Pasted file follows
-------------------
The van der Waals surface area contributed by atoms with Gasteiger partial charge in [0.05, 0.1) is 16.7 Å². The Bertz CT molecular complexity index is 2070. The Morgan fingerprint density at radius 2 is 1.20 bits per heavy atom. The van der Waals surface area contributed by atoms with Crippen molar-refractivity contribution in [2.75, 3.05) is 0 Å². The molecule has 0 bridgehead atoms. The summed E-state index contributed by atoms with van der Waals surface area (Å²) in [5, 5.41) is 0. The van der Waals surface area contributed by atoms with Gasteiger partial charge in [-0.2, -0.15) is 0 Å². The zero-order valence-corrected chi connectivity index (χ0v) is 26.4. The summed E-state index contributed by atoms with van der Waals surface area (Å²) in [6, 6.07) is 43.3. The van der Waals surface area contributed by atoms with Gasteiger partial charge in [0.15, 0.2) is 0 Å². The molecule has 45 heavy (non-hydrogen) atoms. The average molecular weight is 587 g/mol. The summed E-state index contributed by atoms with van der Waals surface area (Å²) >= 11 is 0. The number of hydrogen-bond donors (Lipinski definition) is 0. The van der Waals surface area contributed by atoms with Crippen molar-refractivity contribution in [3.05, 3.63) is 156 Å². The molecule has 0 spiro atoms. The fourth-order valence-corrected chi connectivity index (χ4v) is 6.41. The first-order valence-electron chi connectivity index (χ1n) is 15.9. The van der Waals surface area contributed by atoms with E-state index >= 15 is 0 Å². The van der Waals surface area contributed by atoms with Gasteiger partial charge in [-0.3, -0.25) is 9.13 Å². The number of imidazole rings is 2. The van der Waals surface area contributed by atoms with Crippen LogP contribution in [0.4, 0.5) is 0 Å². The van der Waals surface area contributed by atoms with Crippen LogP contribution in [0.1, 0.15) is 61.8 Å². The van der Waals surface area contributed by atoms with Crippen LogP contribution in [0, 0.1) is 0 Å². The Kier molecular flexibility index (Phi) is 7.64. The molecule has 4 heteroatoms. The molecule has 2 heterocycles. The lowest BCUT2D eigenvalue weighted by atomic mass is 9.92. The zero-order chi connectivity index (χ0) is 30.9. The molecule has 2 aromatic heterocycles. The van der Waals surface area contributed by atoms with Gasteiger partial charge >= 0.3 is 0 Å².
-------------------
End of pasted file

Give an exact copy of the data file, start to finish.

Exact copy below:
The van der Waals surface area contributed by atoms with Gasteiger partial charge in [0.05, 0.1) is 16.7 Å². The Bertz CT molecular complexity index is 2070. The Morgan fingerprint density at radius 2 is 1.20 bits per heavy atom. The van der Waals surface area contributed by atoms with Crippen molar-refractivity contribution in [2.75, 3.05) is 0 Å². The molecule has 0 bridgehead atoms. The summed E-state index contributed by atoms with van der Waals surface area (Å²) in [5, 5.41) is 0. The van der Waals surface area contributed by atoms with Gasteiger partial charge in [-0.2, -0.15) is 0 Å². The zero-order valence-corrected chi connectivity index (χ0v) is 26.4. The summed E-state index contributed by atoms with van der Waals surface area (Å²) in [6, 6.07) is 43.3. The van der Waals surface area contributed by atoms with Gasteiger partial charge in [0.15, 0.2) is 0 Å². The molecule has 45 heavy (non-hydrogen) atoms. The average molecular weight is 587 g/mol. The summed E-state index contributed by atoms with van der Waals surface area (Å²) >= 11 is 0. The number of hydrogen-bond donors (Lipinski definition) is 0. The van der Waals surface area contributed by atoms with Crippen molar-refractivity contribution in [3.05, 3.63) is 156 Å². The molecule has 0 spiro atoms. The fourth-order valence-corrected chi connectivity index (χ4v) is 6.41. The first-order valence-electron chi connectivity index (χ1n) is 15.9. The van der Waals surface area contributed by atoms with E-state index >= 15 is 0 Å². The van der Waals surface area contributed by atoms with Gasteiger partial charge in [-0.3, -0.25) is 9.13 Å². The number of imidazole rings is 2. The van der Waals surface area contributed by atoms with Crippen LogP contribution in [0.4, 0.5) is 0 Å². The van der Waals surface area contributed by atoms with Crippen LogP contribution in [0.1, 0.15) is 61.8 Å². The van der Waals surface area contributed by atoms with Crippen LogP contribution in [0, 0.1) is 0 Å². The Kier molecular flexibility index (Phi) is 7.64. The molecule has 4 heteroatoms. The molecule has 2 heterocycles. The lowest BCUT2D eigenvalue weighted by atomic mass is 9.92. The zero-order chi connectivity index (χ0) is 30.9. The molecule has 2 aromatic heterocycles. The van der Waals surface area contributed by atoms with Gasteiger partial charge >= 0.3 is 0 Å².